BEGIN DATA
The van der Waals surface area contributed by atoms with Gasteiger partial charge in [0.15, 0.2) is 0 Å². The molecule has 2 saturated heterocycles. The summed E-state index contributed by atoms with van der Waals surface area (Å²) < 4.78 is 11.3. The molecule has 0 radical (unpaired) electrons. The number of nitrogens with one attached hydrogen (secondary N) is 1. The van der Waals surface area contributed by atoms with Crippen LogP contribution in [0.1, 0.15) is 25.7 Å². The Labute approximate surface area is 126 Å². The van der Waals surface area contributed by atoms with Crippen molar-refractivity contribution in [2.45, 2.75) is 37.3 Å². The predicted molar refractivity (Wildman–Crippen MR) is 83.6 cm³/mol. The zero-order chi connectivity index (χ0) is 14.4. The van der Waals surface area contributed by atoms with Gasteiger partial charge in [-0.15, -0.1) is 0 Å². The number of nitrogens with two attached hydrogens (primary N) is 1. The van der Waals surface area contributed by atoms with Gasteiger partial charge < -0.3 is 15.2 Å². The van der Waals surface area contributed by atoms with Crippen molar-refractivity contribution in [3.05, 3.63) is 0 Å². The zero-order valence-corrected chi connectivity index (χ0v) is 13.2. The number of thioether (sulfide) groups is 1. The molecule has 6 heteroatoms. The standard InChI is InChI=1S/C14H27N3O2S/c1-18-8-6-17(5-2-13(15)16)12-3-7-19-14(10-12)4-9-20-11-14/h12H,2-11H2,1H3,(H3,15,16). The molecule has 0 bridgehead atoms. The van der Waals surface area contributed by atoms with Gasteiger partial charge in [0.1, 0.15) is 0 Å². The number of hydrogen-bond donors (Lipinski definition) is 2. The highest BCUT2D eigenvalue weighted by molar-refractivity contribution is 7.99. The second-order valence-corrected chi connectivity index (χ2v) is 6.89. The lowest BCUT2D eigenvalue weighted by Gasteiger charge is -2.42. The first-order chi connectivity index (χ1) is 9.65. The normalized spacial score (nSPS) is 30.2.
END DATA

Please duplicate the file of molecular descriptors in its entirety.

The van der Waals surface area contributed by atoms with Gasteiger partial charge in [0.15, 0.2) is 0 Å². The molecule has 2 saturated heterocycles. The summed E-state index contributed by atoms with van der Waals surface area (Å²) < 4.78 is 11.3. The molecule has 0 radical (unpaired) electrons. The number of nitrogens with one attached hydrogen (secondary N) is 1. The van der Waals surface area contributed by atoms with Crippen LogP contribution in [0.1, 0.15) is 25.7 Å². The Labute approximate surface area is 126 Å². The van der Waals surface area contributed by atoms with Crippen molar-refractivity contribution in [2.45, 2.75) is 37.3 Å². The predicted molar refractivity (Wildman–Crippen MR) is 83.6 cm³/mol. The zero-order chi connectivity index (χ0) is 14.4. The van der Waals surface area contributed by atoms with Gasteiger partial charge in [-0.15, -0.1) is 0 Å². The number of nitrogens with two attached hydrogens (primary N) is 1. The van der Waals surface area contributed by atoms with Gasteiger partial charge < -0.3 is 15.2 Å². The van der Waals surface area contributed by atoms with Crippen molar-refractivity contribution in [3.05, 3.63) is 0 Å². The zero-order valence-corrected chi connectivity index (χ0v) is 13.2. The number of thioether (sulfide) groups is 1. The molecule has 6 heteroatoms. The standard InChI is InChI=1S/C14H27N3O2S/c1-18-8-6-17(5-2-13(15)16)12-3-7-19-14(10-12)4-9-20-11-14/h12H,2-11H2,1H3,(H3,15,16). The molecule has 0 bridgehead atoms. The van der Waals surface area contributed by atoms with Gasteiger partial charge in [0.1, 0.15) is 0 Å². The number of hydrogen-bond donors (Lipinski definition) is 2. The highest BCUT2D eigenvalue weighted by molar-refractivity contribution is 7.99. The second-order valence-corrected chi connectivity index (χ2v) is 6.89. The lowest BCUT2D eigenvalue weighted by Gasteiger charge is -2.42. The first-order chi connectivity index (χ1) is 9.65. The normalized spacial score (nSPS) is 30.2.